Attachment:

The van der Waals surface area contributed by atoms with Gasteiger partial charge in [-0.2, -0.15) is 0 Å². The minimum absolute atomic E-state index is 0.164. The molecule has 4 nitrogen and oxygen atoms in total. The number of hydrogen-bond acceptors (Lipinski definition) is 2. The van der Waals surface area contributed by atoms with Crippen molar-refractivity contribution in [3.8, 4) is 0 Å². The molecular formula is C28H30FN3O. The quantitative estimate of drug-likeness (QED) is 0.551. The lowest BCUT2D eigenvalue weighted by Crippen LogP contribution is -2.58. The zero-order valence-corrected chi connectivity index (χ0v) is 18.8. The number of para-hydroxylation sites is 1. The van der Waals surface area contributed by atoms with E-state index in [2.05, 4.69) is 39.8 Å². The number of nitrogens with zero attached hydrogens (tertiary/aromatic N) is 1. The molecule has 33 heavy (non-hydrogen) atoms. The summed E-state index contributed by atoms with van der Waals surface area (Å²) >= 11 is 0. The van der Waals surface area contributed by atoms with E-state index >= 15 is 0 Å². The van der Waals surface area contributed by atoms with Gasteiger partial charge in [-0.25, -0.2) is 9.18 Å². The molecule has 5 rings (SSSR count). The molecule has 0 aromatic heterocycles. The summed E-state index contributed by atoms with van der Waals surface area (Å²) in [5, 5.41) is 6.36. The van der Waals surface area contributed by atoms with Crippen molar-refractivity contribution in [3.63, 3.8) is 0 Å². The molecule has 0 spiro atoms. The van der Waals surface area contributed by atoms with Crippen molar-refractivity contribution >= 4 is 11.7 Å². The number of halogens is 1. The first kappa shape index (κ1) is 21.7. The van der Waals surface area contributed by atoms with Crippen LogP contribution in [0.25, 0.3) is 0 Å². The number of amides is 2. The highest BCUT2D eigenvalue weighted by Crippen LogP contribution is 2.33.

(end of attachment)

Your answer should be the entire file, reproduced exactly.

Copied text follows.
The van der Waals surface area contributed by atoms with Gasteiger partial charge in [-0.2, -0.15) is 0 Å². The minimum absolute atomic E-state index is 0.164. The molecule has 4 nitrogen and oxygen atoms in total. The number of hydrogen-bond acceptors (Lipinski definition) is 2. The van der Waals surface area contributed by atoms with Crippen molar-refractivity contribution in [3.8, 4) is 0 Å². The molecular formula is C28H30FN3O. The quantitative estimate of drug-likeness (QED) is 0.551. The lowest BCUT2D eigenvalue weighted by Crippen LogP contribution is -2.58. The zero-order valence-corrected chi connectivity index (χ0v) is 18.8. The number of para-hydroxylation sites is 1. The van der Waals surface area contributed by atoms with E-state index in [2.05, 4.69) is 39.8 Å². The number of nitrogens with zero attached hydrogens (tertiary/aromatic N) is 1. The molecule has 33 heavy (non-hydrogen) atoms. The summed E-state index contributed by atoms with van der Waals surface area (Å²) >= 11 is 0. The van der Waals surface area contributed by atoms with E-state index >= 15 is 0 Å². The van der Waals surface area contributed by atoms with Gasteiger partial charge in [-0.25, -0.2) is 9.18 Å². The molecule has 5 rings (SSSR count). The molecule has 0 aromatic heterocycles. The summed E-state index contributed by atoms with van der Waals surface area (Å²) in [5, 5.41) is 6.36. The van der Waals surface area contributed by atoms with Crippen molar-refractivity contribution in [3.63, 3.8) is 0 Å². The molecule has 0 spiro atoms. The van der Waals surface area contributed by atoms with Crippen molar-refractivity contribution >= 4 is 11.7 Å². The number of halogens is 1. The first kappa shape index (κ1) is 21.7. The van der Waals surface area contributed by atoms with Crippen LogP contribution in [0.25, 0.3) is 0 Å². The number of amides is 2. The highest BCUT2D eigenvalue weighted by Crippen LogP contribution is 2.33.